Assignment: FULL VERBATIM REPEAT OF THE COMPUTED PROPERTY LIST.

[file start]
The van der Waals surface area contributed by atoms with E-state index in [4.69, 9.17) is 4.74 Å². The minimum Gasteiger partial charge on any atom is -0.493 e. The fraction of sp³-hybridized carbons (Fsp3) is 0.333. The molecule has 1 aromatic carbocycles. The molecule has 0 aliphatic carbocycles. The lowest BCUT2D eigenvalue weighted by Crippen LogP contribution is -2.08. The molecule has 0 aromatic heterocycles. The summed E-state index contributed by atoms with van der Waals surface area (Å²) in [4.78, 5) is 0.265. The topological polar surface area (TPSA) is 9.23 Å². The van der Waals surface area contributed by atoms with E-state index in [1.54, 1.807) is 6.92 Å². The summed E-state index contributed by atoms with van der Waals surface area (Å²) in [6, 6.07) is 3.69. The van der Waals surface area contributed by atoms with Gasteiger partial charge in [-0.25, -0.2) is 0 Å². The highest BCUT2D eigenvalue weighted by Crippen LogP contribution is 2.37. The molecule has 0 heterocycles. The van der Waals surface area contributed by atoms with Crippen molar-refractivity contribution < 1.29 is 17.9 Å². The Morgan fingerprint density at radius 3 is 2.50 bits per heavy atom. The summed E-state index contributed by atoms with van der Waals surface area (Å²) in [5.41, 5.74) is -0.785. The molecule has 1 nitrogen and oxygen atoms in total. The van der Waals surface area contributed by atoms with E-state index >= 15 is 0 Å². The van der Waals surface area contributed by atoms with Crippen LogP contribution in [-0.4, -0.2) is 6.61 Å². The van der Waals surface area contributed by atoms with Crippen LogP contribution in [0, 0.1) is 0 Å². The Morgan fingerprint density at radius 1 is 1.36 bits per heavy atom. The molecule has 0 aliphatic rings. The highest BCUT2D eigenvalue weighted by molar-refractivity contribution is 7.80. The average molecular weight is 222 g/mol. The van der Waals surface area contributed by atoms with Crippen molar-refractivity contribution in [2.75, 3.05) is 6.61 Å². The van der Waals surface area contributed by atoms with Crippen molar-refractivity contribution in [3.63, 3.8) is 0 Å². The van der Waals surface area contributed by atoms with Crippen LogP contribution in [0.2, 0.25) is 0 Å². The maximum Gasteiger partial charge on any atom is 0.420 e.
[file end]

The van der Waals surface area contributed by atoms with E-state index in [4.69, 9.17) is 4.74 Å². The minimum Gasteiger partial charge on any atom is -0.493 e. The fraction of sp³-hybridized carbons (Fsp3) is 0.333. The molecule has 1 aromatic carbocycles. The molecule has 0 aliphatic carbocycles. The lowest BCUT2D eigenvalue weighted by Crippen LogP contribution is -2.08. The molecule has 0 aromatic heterocycles. The summed E-state index contributed by atoms with van der Waals surface area (Å²) in [4.78, 5) is 0.265. The topological polar surface area (TPSA) is 9.23 Å². The van der Waals surface area contributed by atoms with E-state index in [1.54, 1.807) is 6.92 Å². The summed E-state index contributed by atoms with van der Waals surface area (Å²) in [6, 6.07) is 3.69. The van der Waals surface area contributed by atoms with Gasteiger partial charge in [-0.25, -0.2) is 0 Å². The highest BCUT2D eigenvalue weighted by Crippen LogP contribution is 2.37. The molecule has 0 heterocycles. The van der Waals surface area contributed by atoms with Crippen molar-refractivity contribution < 1.29 is 17.9 Å². The Morgan fingerprint density at radius 3 is 2.50 bits per heavy atom. The summed E-state index contributed by atoms with van der Waals surface area (Å²) in [5.41, 5.74) is -0.785. The molecule has 1 nitrogen and oxygen atoms in total. The van der Waals surface area contributed by atoms with E-state index >= 15 is 0 Å². The van der Waals surface area contributed by atoms with Crippen LogP contribution in [-0.4, -0.2) is 6.61 Å². The van der Waals surface area contributed by atoms with Crippen LogP contribution in [0, 0.1) is 0 Å². The Morgan fingerprint density at radius 1 is 1.36 bits per heavy atom. The molecule has 0 aliphatic rings. The highest BCUT2D eigenvalue weighted by molar-refractivity contribution is 7.80. The average molecular weight is 222 g/mol. The van der Waals surface area contributed by atoms with Crippen molar-refractivity contribution in [2.75, 3.05) is 6.61 Å². The van der Waals surface area contributed by atoms with Crippen molar-refractivity contribution in [3.63, 3.8) is 0 Å². The van der Waals surface area contributed by atoms with Crippen LogP contribution in [0.2, 0.25) is 0 Å². The maximum Gasteiger partial charge on any atom is 0.420 e.